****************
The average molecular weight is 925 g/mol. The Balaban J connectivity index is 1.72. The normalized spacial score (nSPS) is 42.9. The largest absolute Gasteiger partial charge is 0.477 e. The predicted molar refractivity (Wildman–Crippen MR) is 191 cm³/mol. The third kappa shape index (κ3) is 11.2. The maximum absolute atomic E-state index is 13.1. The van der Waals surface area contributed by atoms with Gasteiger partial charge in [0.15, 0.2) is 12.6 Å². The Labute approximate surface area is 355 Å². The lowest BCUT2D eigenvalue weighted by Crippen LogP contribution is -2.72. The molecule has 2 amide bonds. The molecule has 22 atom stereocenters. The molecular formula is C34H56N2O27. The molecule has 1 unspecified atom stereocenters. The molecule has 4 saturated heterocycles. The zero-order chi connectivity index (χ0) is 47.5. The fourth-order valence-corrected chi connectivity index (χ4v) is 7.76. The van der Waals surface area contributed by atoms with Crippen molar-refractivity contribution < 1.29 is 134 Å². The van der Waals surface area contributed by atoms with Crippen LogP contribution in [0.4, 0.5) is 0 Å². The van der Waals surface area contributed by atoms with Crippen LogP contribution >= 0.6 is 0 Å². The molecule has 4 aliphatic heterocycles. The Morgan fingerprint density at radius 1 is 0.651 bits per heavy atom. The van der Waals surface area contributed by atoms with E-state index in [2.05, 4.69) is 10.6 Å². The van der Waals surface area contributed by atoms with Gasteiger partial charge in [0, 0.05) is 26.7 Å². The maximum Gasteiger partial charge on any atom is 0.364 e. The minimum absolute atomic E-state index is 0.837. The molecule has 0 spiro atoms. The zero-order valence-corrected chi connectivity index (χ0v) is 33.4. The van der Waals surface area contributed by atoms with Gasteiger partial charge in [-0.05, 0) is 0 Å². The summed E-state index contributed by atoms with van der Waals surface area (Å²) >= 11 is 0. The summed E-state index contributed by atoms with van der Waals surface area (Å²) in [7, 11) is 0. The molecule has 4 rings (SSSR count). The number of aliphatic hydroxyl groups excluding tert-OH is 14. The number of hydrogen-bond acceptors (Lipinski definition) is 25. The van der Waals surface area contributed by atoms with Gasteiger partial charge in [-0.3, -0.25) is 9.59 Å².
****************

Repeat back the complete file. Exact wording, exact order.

The average molecular weight is 925 g/mol. The Balaban J connectivity index is 1.72. The normalized spacial score (nSPS) is 42.9. The largest absolute Gasteiger partial charge is 0.477 e. The predicted molar refractivity (Wildman–Crippen MR) is 191 cm³/mol. The third kappa shape index (κ3) is 11.2. The maximum absolute atomic E-state index is 13.1. The van der Waals surface area contributed by atoms with Gasteiger partial charge in [0.15, 0.2) is 12.6 Å². The Labute approximate surface area is 355 Å². The lowest BCUT2D eigenvalue weighted by Crippen LogP contribution is -2.72. The molecule has 2 amide bonds. The molecule has 22 atom stereocenters. The molecular formula is C34H56N2O27. The molecule has 1 unspecified atom stereocenters. The molecule has 4 saturated heterocycles. The zero-order chi connectivity index (χ0) is 47.5. The fourth-order valence-corrected chi connectivity index (χ4v) is 7.76. The van der Waals surface area contributed by atoms with Crippen molar-refractivity contribution < 1.29 is 134 Å². The van der Waals surface area contributed by atoms with Crippen LogP contribution in [0.4, 0.5) is 0 Å². The van der Waals surface area contributed by atoms with Crippen LogP contribution >= 0.6 is 0 Å². The molecule has 4 aliphatic heterocycles. The Morgan fingerprint density at radius 1 is 0.651 bits per heavy atom. The van der Waals surface area contributed by atoms with E-state index in [2.05, 4.69) is 10.6 Å². The van der Waals surface area contributed by atoms with Gasteiger partial charge in [0, 0.05) is 26.7 Å². The maximum Gasteiger partial charge on any atom is 0.364 e. The minimum absolute atomic E-state index is 0.837. The molecule has 0 spiro atoms. The zero-order valence-corrected chi connectivity index (χ0v) is 33.4. The van der Waals surface area contributed by atoms with Gasteiger partial charge in [-0.05, 0) is 0 Å². The summed E-state index contributed by atoms with van der Waals surface area (Å²) >= 11 is 0. The summed E-state index contributed by atoms with van der Waals surface area (Å²) in [7, 11) is 0. The molecule has 4 rings (SSSR count). The number of aliphatic hydroxyl groups excluding tert-OH is 14. The number of hydrogen-bond acceptors (Lipinski definition) is 25. The van der Waals surface area contributed by atoms with Gasteiger partial charge in [-0.3, -0.25) is 9.59 Å².